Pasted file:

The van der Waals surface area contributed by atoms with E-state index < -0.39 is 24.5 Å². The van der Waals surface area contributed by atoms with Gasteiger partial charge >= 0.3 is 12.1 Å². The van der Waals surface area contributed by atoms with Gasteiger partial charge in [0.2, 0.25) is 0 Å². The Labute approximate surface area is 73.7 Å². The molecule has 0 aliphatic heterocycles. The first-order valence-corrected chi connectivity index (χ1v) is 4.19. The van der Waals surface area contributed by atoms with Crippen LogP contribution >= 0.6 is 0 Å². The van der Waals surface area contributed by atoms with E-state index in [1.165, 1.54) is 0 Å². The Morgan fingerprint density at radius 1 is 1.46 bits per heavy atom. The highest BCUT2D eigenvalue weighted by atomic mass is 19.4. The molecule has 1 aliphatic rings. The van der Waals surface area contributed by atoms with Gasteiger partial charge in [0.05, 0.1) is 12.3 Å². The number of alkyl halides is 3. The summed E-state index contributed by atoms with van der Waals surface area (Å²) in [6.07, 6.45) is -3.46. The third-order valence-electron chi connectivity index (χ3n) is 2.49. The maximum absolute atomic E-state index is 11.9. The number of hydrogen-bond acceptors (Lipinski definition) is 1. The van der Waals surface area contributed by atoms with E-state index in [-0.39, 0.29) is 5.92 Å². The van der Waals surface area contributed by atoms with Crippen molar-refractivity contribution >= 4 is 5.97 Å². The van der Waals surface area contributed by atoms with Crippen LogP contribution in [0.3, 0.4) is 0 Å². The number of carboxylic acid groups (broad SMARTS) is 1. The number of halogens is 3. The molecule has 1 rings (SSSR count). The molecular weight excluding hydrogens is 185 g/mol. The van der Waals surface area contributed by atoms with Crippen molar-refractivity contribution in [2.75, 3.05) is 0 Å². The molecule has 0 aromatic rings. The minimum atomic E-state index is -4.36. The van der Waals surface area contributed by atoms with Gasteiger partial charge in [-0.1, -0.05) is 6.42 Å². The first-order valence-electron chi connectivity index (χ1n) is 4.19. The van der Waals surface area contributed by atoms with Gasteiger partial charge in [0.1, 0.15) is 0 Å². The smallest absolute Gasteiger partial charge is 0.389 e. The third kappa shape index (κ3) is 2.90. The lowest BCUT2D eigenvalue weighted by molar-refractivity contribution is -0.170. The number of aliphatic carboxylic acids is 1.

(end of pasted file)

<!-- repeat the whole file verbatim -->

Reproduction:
The van der Waals surface area contributed by atoms with E-state index < -0.39 is 24.5 Å². The van der Waals surface area contributed by atoms with Gasteiger partial charge >= 0.3 is 12.1 Å². The van der Waals surface area contributed by atoms with Gasteiger partial charge in [0.2, 0.25) is 0 Å². The Labute approximate surface area is 73.7 Å². The molecule has 0 aliphatic heterocycles. The first-order valence-corrected chi connectivity index (χ1v) is 4.19. The van der Waals surface area contributed by atoms with Crippen LogP contribution >= 0.6 is 0 Å². The van der Waals surface area contributed by atoms with E-state index in [1.165, 1.54) is 0 Å². The Morgan fingerprint density at radius 1 is 1.46 bits per heavy atom. The highest BCUT2D eigenvalue weighted by atomic mass is 19.4. The molecule has 1 aliphatic rings. The van der Waals surface area contributed by atoms with Gasteiger partial charge in [0.05, 0.1) is 12.3 Å². The number of alkyl halides is 3. The summed E-state index contributed by atoms with van der Waals surface area (Å²) in [6.07, 6.45) is -3.46. The third-order valence-electron chi connectivity index (χ3n) is 2.49. The maximum absolute atomic E-state index is 11.9. The number of hydrogen-bond acceptors (Lipinski definition) is 1. The van der Waals surface area contributed by atoms with E-state index in [-0.39, 0.29) is 5.92 Å². The van der Waals surface area contributed by atoms with Crippen molar-refractivity contribution >= 4 is 5.97 Å². The van der Waals surface area contributed by atoms with Crippen LogP contribution in [0.3, 0.4) is 0 Å². The number of carboxylic acid groups (broad SMARTS) is 1. The number of halogens is 3. The molecule has 1 rings (SSSR count). The molecular weight excluding hydrogens is 185 g/mol. The van der Waals surface area contributed by atoms with Crippen molar-refractivity contribution in [2.75, 3.05) is 0 Å². The molecule has 0 aromatic rings. The minimum atomic E-state index is -4.36. The van der Waals surface area contributed by atoms with Gasteiger partial charge in [-0.1, -0.05) is 6.42 Å². The first-order valence-electron chi connectivity index (χ1n) is 4.19. The van der Waals surface area contributed by atoms with Gasteiger partial charge in [0.1, 0.15) is 0 Å². The smallest absolute Gasteiger partial charge is 0.389 e. The third kappa shape index (κ3) is 2.90. The lowest BCUT2D eigenvalue weighted by molar-refractivity contribution is -0.170. The number of aliphatic carboxylic acids is 1.